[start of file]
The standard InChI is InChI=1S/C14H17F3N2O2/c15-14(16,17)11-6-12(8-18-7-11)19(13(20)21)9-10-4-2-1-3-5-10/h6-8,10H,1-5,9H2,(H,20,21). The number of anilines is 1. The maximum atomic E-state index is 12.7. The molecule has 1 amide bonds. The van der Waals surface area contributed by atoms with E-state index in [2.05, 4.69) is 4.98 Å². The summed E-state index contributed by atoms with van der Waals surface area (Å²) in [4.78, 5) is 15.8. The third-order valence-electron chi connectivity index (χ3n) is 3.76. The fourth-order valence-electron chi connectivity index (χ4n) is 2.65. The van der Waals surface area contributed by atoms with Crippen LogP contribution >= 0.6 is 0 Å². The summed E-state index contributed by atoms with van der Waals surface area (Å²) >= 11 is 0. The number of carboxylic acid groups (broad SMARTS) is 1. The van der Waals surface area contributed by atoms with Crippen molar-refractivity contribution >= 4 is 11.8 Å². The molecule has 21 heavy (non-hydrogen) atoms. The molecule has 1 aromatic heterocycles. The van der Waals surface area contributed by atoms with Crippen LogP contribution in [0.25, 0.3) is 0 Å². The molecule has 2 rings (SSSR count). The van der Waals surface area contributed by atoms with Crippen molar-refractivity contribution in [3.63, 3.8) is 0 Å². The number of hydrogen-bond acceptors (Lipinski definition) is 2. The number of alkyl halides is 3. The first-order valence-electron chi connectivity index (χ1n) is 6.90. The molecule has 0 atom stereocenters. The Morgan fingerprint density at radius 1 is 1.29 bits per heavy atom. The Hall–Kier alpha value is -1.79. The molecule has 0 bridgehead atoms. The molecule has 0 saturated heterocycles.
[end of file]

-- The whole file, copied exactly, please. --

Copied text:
The standard InChI is InChI=1S/C14H17F3N2O2/c15-14(16,17)11-6-12(8-18-7-11)19(13(20)21)9-10-4-2-1-3-5-10/h6-8,10H,1-5,9H2,(H,20,21). The number of anilines is 1. The maximum atomic E-state index is 12.7. The molecule has 1 amide bonds. The van der Waals surface area contributed by atoms with E-state index in [2.05, 4.69) is 4.98 Å². The summed E-state index contributed by atoms with van der Waals surface area (Å²) in [4.78, 5) is 15.8. The third-order valence-electron chi connectivity index (χ3n) is 3.76. The fourth-order valence-electron chi connectivity index (χ4n) is 2.65. The van der Waals surface area contributed by atoms with Crippen LogP contribution >= 0.6 is 0 Å². The summed E-state index contributed by atoms with van der Waals surface area (Å²) >= 11 is 0. The number of carboxylic acid groups (broad SMARTS) is 1. The van der Waals surface area contributed by atoms with Crippen molar-refractivity contribution >= 4 is 11.8 Å². The molecule has 21 heavy (non-hydrogen) atoms. The molecule has 1 aromatic heterocycles. The van der Waals surface area contributed by atoms with Crippen LogP contribution in [0.25, 0.3) is 0 Å². The molecule has 2 rings (SSSR count). The van der Waals surface area contributed by atoms with Crippen molar-refractivity contribution in [3.63, 3.8) is 0 Å². The number of hydrogen-bond acceptors (Lipinski definition) is 2. The number of alkyl halides is 3. The first-order valence-electron chi connectivity index (χ1n) is 6.90. The molecule has 0 atom stereocenters. The Morgan fingerprint density at radius 1 is 1.29 bits per heavy atom. The Hall–Kier alpha value is -1.79. The molecule has 0 bridgehead atoms. The molecule has 0 saturated heterocycles.